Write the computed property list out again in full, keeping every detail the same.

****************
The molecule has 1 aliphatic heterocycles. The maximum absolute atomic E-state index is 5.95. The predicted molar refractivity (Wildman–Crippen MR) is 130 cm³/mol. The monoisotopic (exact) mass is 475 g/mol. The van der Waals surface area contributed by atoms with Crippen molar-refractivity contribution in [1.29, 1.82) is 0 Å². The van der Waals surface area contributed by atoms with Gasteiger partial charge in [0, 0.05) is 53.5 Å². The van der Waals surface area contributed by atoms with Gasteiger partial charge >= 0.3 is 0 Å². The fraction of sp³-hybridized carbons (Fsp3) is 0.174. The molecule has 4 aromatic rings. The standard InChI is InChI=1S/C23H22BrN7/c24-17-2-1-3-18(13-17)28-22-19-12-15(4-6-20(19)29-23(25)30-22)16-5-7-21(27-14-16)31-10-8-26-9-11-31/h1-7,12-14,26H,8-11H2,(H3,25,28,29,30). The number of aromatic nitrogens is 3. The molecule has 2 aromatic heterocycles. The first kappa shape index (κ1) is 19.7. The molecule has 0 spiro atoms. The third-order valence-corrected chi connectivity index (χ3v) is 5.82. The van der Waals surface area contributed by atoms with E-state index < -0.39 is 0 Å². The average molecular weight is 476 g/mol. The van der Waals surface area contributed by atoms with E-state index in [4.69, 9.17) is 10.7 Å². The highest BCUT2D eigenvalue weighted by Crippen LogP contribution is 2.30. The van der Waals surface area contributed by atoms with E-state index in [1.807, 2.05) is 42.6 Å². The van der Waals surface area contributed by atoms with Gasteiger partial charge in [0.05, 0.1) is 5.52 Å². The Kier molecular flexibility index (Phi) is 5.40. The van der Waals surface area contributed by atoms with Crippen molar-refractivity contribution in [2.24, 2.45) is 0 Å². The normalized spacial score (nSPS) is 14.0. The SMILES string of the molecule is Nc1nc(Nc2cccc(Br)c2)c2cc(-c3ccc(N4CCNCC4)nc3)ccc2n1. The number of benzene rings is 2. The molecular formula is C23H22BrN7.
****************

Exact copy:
The molecule has 1 aliphatic heterocycles. The maximum absolute atomic E-state index is 5.95. The predicted molar refractivity (Wildman–Crippen MR) is 130 cm³/mol. The monoisotopic (exact) mass is 475 g/mol. The van der Waals surface area contributed by atoms with Crippen molar-refractivity contribution in [1.29, 1.82) is 0 Å². The van der Waals surface area contributed by atoms with Gasteiger partial charge in [0, 0.05) is 53.5 Å². The van der Waals surface area contributed by atoms with Gasteiger partial charge >= 0.3 is 0 Å². The fraction of sp³-hybridized carbons (Fsp3) is 0.174. The molecule has 4 aromatic rings. The standard InChI is InChI=1S/C23H22BrN7/c24-17-2-1-3-18(13-17)28-22-19-12-15(4-6-20(19)29-23(25)30-22)16-5-7-21(27-14-16)31-10-8-26-9-11-31/h1-7,12-14,26H,8-11H2,(H3,25,28,29,30). The number of aromatic nitrogens is 3. The molecule has 2 aromatic heterocycles. The first kappa shape index (κ1) is 19.7. The molecule has 0 spiro atoms. The third-order valence-corrected chi connectivity index (χ3v) is 5.82. The van der Waals surface area contributed by atoms with E-state index < -0.39 is 0 Å². The average molecular weight is 476 g/mol. The van der Waals surface area contributed by atoms with E-state index in [4.69, 9.17) is 10.7 Å². The highest BCUT2D eigenvalue weighted by Crippen LogP contribution is 2.30. The van der Waals surface area contributed by atoms with E-state index in [1.807, 2.05) is 42.6 Å². The van der Waals surface area contributed by atoms with Gasteiger partial charge in [0.05, 0.1) is 5.52 Å². The Kier molecular flexibility index (Phi) is 5.40. The van der Waals surface area contributed by atoms with Crippen molar-refractivity contribution in [2.24, 2.45) is 0 Å². The normalized spacial score (nSPS) is 14.0. The SMILES string of the molecule is Nc1nc(Nc2cccc(Br)c2)c2cc(-c3ccc(N4CCNCC4)nc3)ccc2n1. The number of benzene rings is 2. The molecular formula is C23H22BrN7.